An official of Russia’s military general staff said that Russian and Syrian forces are preparing a “humanitarian pause” for the besieged city of Aleppo on Thursday.
Lt. Gen. Sergei Rudskoi was quoted by Russian news agencies as saying Monday that Russian and Syrian forces will halt their fighting from 8 a.m. to 4 p.m. Oct. 20 in order to allow civilians and rebels safe passage out of the city as well as for the evacuation of the sick and wounded.
He said there will be two corridors by which people can leave the city.
Such “humanitarian pauses” will be regular, Gen. Rudskoi said, and will give temporary relief to the divided city.
Russian and Syrian forces have been bombarding rebel-controlled areas of Aleppo since an internationally brokered cease-fire collapsed last month. Roughly 275,000 people have been subjected to indiscriminate aerial bombing that has killed hundreds.
Russia stopped short of initiating a full-fledged cease-fire, a step that Western governments have been demanding.
“In the current circumstances a unilateral cease-fire would be meaningless,” Gen. Rudskoi said. “Jabhat al-Nusra and groups allied to it would once again be given time to recover, regroup and restore its military capability,” he said, using the Arabic name for the Nusra Front.
Moscow has been accusing the West of providing extremist fighters with weapons and other support. Gen. Rudskoi said Russia was working with the United Nations and countries that have influence on the Nusra Front, an affiliate of al-Qaida that is also known as the Levant Conquest Front and the Fatah al-Sham Front, to persuade its militants to leave the city, but that will take time.
Russia first opened escape routes for rebels and civilians out of Aleppo in July, but rights groups said that Syrian government forces had prevented them from leaving. Russia said that rebels shoot at civilians who try to leave.
The United Nations said it would welcome any pause in fighting in the besieged city of Aleppo.
But a U. S. State Department spokesman said that while an eight-hour pause in attacks by Russian and Syrian forces on rebel-held eastern districts of Aleppo “would be a good thing,” he cautioned that “it’s a bit too little, too late.”
Spokesman Mark Toner, speaking to reporters in Washington, D. C., said the people of Aleppo “have been subjected to near constant bombardment and air strikes” that has killed many civilians and leveled much of the city’s civilian infrastructure. He said the goal is “to starve out and to drive out the opposition and civilians who’ve held on there for so long.”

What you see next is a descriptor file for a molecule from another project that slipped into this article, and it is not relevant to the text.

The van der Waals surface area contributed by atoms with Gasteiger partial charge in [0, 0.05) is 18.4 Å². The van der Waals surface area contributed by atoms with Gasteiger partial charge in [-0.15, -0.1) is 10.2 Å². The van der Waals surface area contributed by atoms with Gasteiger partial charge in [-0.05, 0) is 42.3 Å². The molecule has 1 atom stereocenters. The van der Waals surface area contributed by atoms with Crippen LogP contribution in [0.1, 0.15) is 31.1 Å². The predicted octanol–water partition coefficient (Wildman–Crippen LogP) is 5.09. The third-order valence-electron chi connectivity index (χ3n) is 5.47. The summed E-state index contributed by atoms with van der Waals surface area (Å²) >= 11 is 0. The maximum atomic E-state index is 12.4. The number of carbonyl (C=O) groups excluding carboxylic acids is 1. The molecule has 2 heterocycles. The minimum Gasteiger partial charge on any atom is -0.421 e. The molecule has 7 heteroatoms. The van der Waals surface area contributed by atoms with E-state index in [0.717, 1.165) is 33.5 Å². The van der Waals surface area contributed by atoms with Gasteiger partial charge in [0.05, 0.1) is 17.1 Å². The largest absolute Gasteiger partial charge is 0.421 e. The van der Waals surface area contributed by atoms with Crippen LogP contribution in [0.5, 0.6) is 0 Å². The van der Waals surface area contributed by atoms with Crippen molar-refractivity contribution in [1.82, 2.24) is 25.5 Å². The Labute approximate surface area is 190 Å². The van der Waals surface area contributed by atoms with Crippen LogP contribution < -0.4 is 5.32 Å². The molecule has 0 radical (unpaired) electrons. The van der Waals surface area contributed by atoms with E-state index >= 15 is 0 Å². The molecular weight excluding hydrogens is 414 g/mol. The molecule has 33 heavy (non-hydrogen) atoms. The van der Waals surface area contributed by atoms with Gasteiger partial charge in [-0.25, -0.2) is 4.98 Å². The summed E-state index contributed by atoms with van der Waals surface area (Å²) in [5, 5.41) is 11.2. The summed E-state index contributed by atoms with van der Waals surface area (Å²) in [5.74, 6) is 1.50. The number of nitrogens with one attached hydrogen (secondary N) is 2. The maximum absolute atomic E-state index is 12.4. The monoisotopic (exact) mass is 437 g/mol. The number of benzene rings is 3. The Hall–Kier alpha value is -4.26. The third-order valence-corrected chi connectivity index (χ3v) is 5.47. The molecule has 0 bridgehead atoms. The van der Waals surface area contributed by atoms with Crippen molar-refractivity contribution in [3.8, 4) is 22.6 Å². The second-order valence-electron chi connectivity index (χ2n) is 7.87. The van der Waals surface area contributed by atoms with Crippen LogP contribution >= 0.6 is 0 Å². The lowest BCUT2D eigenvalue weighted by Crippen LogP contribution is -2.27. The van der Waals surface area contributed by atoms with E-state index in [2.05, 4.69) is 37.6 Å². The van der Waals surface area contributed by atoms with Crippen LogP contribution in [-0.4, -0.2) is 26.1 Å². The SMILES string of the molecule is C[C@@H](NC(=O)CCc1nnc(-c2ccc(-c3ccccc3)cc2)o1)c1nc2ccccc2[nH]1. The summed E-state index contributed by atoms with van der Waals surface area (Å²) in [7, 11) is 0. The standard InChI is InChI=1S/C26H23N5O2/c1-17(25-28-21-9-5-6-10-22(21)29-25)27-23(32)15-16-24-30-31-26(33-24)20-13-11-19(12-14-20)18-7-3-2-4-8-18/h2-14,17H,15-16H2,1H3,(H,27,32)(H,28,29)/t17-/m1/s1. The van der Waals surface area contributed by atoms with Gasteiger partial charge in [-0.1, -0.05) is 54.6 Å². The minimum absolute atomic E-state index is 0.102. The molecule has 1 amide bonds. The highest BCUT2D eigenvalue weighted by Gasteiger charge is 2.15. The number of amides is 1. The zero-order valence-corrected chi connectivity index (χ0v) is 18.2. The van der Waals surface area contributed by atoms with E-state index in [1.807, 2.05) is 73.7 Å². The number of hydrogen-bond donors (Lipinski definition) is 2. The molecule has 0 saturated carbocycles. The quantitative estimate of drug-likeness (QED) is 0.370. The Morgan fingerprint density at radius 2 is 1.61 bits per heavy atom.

Meanwhile, Russia’s U. N. Ambassador Vitaly Churkin said military officers from the U. S. and Russia were meeting experts from Saudi Arabia, Turkey and Qatar to work out ways to separate Syria’s moderate opposition from former al-Qaida-linked fighters in eastern Aleppo.
He said Saudi Arabia, Turkey and Qatar “did express their intention to work with those moderate opposition groups” to separate them from the Nusra Front extremists.
Elsewhere, the violence continued. Airstrikes on rebel-held areas in the province of Aleppo on Monday killed at least 36 people, including children, opposition activists said.
Most of the deaths were in the village of Oweijel just west of the city of Aleppo, where at least 23 people were killed in an airstrike that also wounded dozens, according to the Britain-based Syrian Observatory for Human Rights. Another monitoring group, the Local Coordination Committees, said the air raid was carried out by Russian warplanes and put the death toll at 30.
More than a dozen people were also killed in a besieged eastern rebel-held neighborhood in Aleppo. The Aleppo Media Center, an activist collective, said those killed included 11 people with the same family name of Qabs ranging from a month-and-a-half-old baby girl to a 25-year-old man.
Also Monday, Syrian state media claimed 49 rebels were killed and wounded in fighting in the neighborhoods of Sheikh Saeed and Shurfa on the southern edges of Aleppo.
In the nearby province of Idlib, a U. S.-led coalition drone struck a car in the provincial capital that carries the same name, killing all inside, according to the Observatory and a jihadi official. It was not immediately clear who was in the vehicle, but such attacks have previously targeted officials with al-Qaida’s affiliate in Syria.
The Observatory said the attack targeted a faction commander. An official with Fatah al-Sham Front said all those in the car were “martyred.” The man, who spoke on condition of anonymity because he was not authorized to speak to the media, said it was not clear if members of his group were targeted.

© Source:
All rights are reserved and belongs to a source media.